Rubinstein, like Pillsbury before him, was a player who may have been world champion if only he
had a shot at the title. In 1912, I believe he was the strongest player in the world.
Contrary to popular opinion, a dove’s world is not more mundane than a hawk’s. It is merely more subtle. Rubinstein’s strategic play and especially his endgame technique were unmatched for his pre-Capablanca era. In this game we look at his victory over Frank Marshall at San Sebastian,1912.
When a student asks me how to improve in endings, I always reply with the advice:
“Study Rubinstein’s and Capablanca’s endgames.” Rubinstein’s Style Which force is greater: that which tears apart, or that which binds?
To the great squeezer Akiba Rubinstein’s opponents, the words “endgame” and “strategic position” were synonymous with misfortune.
The Cause of Rubinstein’s Power:
Rubinstein was the greatest endgame player of his time, before the arrival
of Capablanca. Rubinstein was the strongest strategist of his era. Nobody,
including Lasker or Tarrasch could outplay him strategically.
Capablanca usurped Rubinstein’s natural right to challenge Emanuel Lasker by winning the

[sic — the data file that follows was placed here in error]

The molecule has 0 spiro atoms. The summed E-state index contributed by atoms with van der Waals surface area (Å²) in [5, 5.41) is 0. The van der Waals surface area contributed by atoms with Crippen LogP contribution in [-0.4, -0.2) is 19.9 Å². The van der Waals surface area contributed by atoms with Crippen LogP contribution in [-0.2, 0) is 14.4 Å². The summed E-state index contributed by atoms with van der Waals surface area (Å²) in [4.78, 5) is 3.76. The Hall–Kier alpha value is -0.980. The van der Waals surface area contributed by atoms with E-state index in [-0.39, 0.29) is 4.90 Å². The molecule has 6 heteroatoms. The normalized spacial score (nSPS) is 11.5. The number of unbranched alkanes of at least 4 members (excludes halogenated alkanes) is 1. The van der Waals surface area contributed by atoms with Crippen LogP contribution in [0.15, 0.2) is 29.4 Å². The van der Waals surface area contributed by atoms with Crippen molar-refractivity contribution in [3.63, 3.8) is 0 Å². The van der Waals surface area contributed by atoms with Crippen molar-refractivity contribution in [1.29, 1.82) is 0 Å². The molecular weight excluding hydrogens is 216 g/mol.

super tournament of 1911.
Rubinstein came back strong in 1912 by winning the same tournament, perhaps to prove that he was just as worthy as Capa to challenge Lasker. This game is from the 1912 event. Rubinstein was a precision instrument, not a blunt force object. Most myths have at least a partial basis in reality. Rubinstein didn’t play the endgame perfectly, but to his contemporaries and rivals, it certainly looked as if he did. The best way to describe his style is as if a cold, marble statue in a museum suddenly drew breath and came to life. His play is cold, yet simultaneously alive with both beauty and precision. Rubinstein was also clearly the strongest strategist of his era. If only Lasker had granted him a match around 1912, what a battle it would have been, between trickery and a search for truth.